Nikki Haley’s Free Speech Miscue
By pushing for name verification on social media, the GOP presidential candidate betrayed an ignorance of the importance of free speech.
It’s too early to tell what if any fallout will come Nikki Haley’s way for her recent promise to deny the privacy and anonymity of those who post on social media. But if the reaction at Not the Bee is any indication, the former South Carolina governor and current Republican presidential candidate really stepped in it.
“Nikki Haley says ‘every person on social media should be verified by their name’ when she becomes president,” reads Not the Bee’s headline. “I’ll assume this is her dropping out of the race.”
That’ll prove to be an incorrect assumption, but the point is a good one: Republicans are supposed to be the party of free speech and other constitutional rights, while the Democrats are the thugs, the goons, the antifas, the censors, the speech suppressors, the safe-spacers, the doxxers.
Anyway, the problem with social media isn’t anonymity. After all, Alexander Hamilton, John Jay, and James Madison used the pseudonym “Publius” to publish The Federalist Papers. No, the problem with social media is ideological censorship on the one hand, and its addiction, familial breakdown, and educational failure on the other.
To be fair, here’s exactly what Haley said Tuesday on Fox News’s “Voters’ Voices”: “Every person on social media should be verified by their name. First of all, it’s a national security threat. When you do that, all of the sudden people have to stand by what they say. And it gets rid of the Russian bots, the Iranian bots, and the Chinese bots.”
NEW: Nikki Haley asserts that allowing people to post on social media anonymously is a “national security threat”. She promises that as president, she will force “every person on social media” to be “verified by their name.”— Christina Pushaw 🐊 🇺🇸 (@ChristinaPushaw) November 14, 2023
I am no lawyer but isn’t this blatantly… pic.twitter.com/MD7CcBZL5r
Haley never spelled out the specific “national security threat” posed by anonymous posting on social media, but she didn’t need to. As threats go, we suspect it’s far enough down the list so as not to merit serious consideration. And who knew that Russian, Iranian, and Chinese bots were such a grave threat that they’d necessitate a suspension of our constitutional rights?
Think of it this way: How is Nikki Haley’s proposal to “out” private citizens any different than doing away with the secret ballot in our nation’s elections? How is it any different than New York Democrat Governor Kathy Hochul’s sleazy “hate speech” surveillance efforts? How is it any different than Big Labor’s thuggish “card-check” practice of going door to door and strong-arming folks into signing a petition to organize and collectively bargain and pull union dues out of the paychecks of its members? How is it any different than the Left’s push for so-called donor transparency, by which the names of all donors to all political causes are made publicly available? Ask Mozilla CEO Brendan Eich how that worked out.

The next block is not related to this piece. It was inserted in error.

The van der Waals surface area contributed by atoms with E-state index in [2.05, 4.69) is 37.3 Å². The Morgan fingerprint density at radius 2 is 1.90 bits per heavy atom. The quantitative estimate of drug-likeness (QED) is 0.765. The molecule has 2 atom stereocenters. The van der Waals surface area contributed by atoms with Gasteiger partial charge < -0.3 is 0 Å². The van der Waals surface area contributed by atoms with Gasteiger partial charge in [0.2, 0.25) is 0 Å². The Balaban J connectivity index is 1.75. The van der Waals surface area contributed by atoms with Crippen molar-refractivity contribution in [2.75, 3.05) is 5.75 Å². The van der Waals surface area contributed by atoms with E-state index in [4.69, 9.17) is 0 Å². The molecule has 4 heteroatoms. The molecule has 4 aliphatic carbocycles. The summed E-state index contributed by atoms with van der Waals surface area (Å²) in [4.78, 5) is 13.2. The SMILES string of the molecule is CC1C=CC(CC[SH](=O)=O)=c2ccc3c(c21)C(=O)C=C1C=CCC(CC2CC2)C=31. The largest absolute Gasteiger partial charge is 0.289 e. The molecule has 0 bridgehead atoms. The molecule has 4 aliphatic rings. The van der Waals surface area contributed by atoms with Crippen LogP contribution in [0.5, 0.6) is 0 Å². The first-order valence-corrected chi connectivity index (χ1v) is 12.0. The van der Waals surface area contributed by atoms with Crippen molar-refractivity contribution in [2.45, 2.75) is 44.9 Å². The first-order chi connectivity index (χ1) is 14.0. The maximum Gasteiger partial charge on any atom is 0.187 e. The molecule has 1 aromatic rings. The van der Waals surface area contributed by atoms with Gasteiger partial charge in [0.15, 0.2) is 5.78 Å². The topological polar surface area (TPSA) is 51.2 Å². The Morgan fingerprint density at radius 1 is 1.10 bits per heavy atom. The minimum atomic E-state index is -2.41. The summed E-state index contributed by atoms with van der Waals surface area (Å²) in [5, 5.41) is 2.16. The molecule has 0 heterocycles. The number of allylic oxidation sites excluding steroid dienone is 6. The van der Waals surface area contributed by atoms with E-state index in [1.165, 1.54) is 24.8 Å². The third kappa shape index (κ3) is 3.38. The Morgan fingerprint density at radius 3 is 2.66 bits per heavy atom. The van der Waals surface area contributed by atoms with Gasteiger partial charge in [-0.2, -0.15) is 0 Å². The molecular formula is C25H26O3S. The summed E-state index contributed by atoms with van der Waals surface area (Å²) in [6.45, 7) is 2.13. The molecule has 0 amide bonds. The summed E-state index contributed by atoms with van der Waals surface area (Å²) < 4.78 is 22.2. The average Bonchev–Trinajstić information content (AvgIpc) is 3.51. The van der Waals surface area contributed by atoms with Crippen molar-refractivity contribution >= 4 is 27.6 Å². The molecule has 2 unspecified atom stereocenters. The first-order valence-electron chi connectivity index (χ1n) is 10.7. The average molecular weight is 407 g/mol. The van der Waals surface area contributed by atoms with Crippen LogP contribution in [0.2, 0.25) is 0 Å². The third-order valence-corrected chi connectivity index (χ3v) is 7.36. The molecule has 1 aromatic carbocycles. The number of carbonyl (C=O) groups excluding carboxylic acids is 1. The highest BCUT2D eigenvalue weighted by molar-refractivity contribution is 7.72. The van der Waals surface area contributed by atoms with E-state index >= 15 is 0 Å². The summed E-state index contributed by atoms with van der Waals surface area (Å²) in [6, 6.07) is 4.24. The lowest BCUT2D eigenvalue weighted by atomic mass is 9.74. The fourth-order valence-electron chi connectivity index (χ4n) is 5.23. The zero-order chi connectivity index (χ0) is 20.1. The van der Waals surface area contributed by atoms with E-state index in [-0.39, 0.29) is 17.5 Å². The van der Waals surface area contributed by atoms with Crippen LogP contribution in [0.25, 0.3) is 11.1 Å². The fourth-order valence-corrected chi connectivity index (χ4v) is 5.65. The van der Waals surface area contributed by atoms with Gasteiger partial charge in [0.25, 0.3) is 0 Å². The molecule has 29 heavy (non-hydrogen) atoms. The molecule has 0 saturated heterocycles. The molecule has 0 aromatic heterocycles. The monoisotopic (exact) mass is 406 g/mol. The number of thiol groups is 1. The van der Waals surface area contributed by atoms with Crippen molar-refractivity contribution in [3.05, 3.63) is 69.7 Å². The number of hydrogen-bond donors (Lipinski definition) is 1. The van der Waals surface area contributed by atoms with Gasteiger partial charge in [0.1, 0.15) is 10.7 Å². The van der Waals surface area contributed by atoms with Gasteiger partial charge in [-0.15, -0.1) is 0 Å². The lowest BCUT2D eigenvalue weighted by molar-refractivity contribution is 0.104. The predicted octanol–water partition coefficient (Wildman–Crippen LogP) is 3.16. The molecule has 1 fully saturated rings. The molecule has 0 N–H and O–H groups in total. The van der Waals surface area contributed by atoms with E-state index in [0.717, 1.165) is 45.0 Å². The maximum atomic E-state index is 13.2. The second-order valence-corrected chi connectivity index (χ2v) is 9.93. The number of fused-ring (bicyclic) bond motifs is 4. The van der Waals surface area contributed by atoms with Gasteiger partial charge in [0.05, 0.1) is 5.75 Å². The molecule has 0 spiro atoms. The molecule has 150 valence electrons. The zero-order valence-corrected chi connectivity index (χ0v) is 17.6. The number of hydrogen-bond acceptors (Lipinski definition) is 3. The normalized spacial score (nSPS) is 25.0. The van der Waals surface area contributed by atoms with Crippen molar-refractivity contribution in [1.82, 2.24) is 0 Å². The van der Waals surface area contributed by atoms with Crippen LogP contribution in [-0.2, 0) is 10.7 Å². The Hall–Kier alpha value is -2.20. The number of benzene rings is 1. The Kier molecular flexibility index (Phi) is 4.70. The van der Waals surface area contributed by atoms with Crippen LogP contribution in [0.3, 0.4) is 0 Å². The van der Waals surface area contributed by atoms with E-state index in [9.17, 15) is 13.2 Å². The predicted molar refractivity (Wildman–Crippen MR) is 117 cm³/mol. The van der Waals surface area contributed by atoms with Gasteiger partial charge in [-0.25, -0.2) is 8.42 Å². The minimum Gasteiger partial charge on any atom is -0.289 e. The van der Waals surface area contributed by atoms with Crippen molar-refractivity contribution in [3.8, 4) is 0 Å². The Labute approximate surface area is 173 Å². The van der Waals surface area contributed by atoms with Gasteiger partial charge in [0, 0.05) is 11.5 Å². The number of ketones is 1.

“Here’s the problem, aside from constitutionality,” writes David Strom at Hot Air. “Anonymous accounts also empower people to express unpopular views that could get people ‘canceled’ much more freely, and allow people to stay off the radar of overzealous security state types who might, for instance, send the FBI after you for opposing abortion or being a conservative Catholic.”
Whoa, wait a sec. FBI agents wouldn’t conduct a heavily armed early morning raid on a peaceful pro-life activist and his wife and young children, would they? And they wouldn’t snoop around Catholic churches looking for “radical traditional Catholic hate groups,” would they?
Where, then, did Haley get such a cockamamie idea? It’s hard to know, but perhaps this 10-year-old tweet from someone named “Real Donald Trump” can tell us something: “It should be mandatory that all haters and losers use their real name or identification when tweeting — they will no longer be so brave!”
We’re sympathetic to the argument being put forth by both Haley and Trump about the lack of civility and accountability on social media. At times, the place is a cesspool. But the solution isn’t to “out” law-abiding citizens who might prefer to exercise their First Amendment rights without risking ostracism within their community or at the workplace.
When in doubt, stand up for free speech.
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